4. Racist police could abuse the NIR database by framing ethnic minorities who were in areas where crimes occurred.

This could happen anyway. By highlighting the problem of racism in the police, maybe we can go someway to fixing it. You don't fix a problem by ignoring it. For example, employers who monitor ethnic recruitment on application forms are generally the less racist employers. Courts should not convict on circumstantial evidence alone anyway.

Financial Costs and Benefits

1. The government's figures just don't add up.

Even using NO2ID's accepted figures for known ID fraud in 2003 of £150 million (they also admit known ID fraud is likely to be a significant underestimate), the benefits look immense. ID fraud cases rose 500% between 1999 and 2003. At this rate known ID fraud would be £750 million in 2008 by the start of the scheme. Compare this to the £85 million maintenance costs of the scheme and opponents claims that the figures suggest financial loss look very weak indeed.

Even if maintenance costs were doubled, it would only need savings of a fraction of known ID fraud for the scheme to be financially beneficial. Remember known ID fraud is probably only the tip of the iceberg of real ID fraud. The financial benefits of the scheme are likely to be a lot more than this. And this is only one area of benefits, there are financial gains to be made also in government efficiency. There are also other non-financial benefits to be taken into account from reductions in organised crime, terrorism and illegal immigration.

2. ID fraud largely affects the private sector, it is their problem, so they should pay to solve it.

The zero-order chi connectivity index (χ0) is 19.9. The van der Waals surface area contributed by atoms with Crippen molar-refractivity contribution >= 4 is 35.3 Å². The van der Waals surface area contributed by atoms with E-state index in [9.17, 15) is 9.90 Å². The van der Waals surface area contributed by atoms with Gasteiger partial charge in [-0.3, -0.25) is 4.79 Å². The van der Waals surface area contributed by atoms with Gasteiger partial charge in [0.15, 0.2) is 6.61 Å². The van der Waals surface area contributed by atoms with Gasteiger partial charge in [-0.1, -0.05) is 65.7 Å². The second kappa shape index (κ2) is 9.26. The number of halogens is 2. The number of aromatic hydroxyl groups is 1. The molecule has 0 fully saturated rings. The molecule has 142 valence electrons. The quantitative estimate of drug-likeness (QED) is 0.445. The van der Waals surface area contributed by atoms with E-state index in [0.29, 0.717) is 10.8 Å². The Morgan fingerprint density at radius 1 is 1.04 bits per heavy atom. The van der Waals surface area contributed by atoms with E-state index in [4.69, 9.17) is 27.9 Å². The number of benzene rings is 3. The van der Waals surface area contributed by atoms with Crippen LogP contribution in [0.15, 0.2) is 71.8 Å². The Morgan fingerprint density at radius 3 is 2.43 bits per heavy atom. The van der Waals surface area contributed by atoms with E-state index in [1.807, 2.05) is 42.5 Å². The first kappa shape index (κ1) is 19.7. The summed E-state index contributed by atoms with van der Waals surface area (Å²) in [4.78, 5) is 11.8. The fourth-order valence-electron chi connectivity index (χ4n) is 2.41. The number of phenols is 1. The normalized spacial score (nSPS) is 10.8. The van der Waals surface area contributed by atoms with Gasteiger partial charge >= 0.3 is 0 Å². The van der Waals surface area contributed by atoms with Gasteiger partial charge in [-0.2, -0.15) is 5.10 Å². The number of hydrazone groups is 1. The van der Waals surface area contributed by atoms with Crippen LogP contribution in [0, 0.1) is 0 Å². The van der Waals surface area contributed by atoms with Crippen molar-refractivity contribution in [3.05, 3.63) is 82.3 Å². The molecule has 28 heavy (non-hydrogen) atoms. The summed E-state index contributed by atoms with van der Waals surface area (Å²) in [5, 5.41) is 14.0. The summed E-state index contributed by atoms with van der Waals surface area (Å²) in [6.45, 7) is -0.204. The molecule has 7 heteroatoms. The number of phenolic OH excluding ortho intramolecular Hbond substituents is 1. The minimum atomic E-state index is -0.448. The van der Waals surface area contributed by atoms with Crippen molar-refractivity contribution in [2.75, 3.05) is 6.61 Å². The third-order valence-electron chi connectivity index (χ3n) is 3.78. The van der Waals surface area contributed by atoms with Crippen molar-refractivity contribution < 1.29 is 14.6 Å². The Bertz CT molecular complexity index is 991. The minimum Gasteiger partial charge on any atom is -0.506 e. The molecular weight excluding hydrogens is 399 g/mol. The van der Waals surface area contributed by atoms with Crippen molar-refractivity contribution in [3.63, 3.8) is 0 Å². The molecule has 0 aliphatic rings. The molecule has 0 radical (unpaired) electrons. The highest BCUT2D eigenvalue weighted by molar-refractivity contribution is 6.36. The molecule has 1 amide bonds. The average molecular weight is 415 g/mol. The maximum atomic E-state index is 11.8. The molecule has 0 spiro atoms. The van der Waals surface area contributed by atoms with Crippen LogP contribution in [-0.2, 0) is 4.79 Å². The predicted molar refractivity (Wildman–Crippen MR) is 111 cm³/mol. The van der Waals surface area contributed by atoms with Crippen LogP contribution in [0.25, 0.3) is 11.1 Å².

This forgets that whoever pays for it, private sector, government, it is ultimately the consumer who pays in higher prices or taxes. ID cards is an efficient way to tackle this fraud. Only a government could take on a scheme as large as this.

3. Cardholder Not Present (CNP) fraud will not be affected.

CNP fraud is currently less than half of ID fraud. Face to face fraud is a bigger problem. With ID cards, face to face fraud will become much harder. This will mean fraudsters will target CNP transactions a lot more. Consumers could then be given the option of opting out of CNP transactions. A fraudster already avoids CNP because of the added risks of having to provide a collect address. A fraudster would not know under the new system whether a card was opted out. This would mean they would be taking a greater risk of raising suspicion about a collect address and could be caught before they collected the goods. This will mean there will be an added deterrent to CNP fraud as well as to face to face fraud.

Terrorism and illegal immigration

1. It will do nothing to stop terrorism.

Of those caught, 33% of terrorists had made use of false identities. By making it more difficult to have a false passport and ID card, this must have an impact.

2. It will do nothing to stop illegal immigration.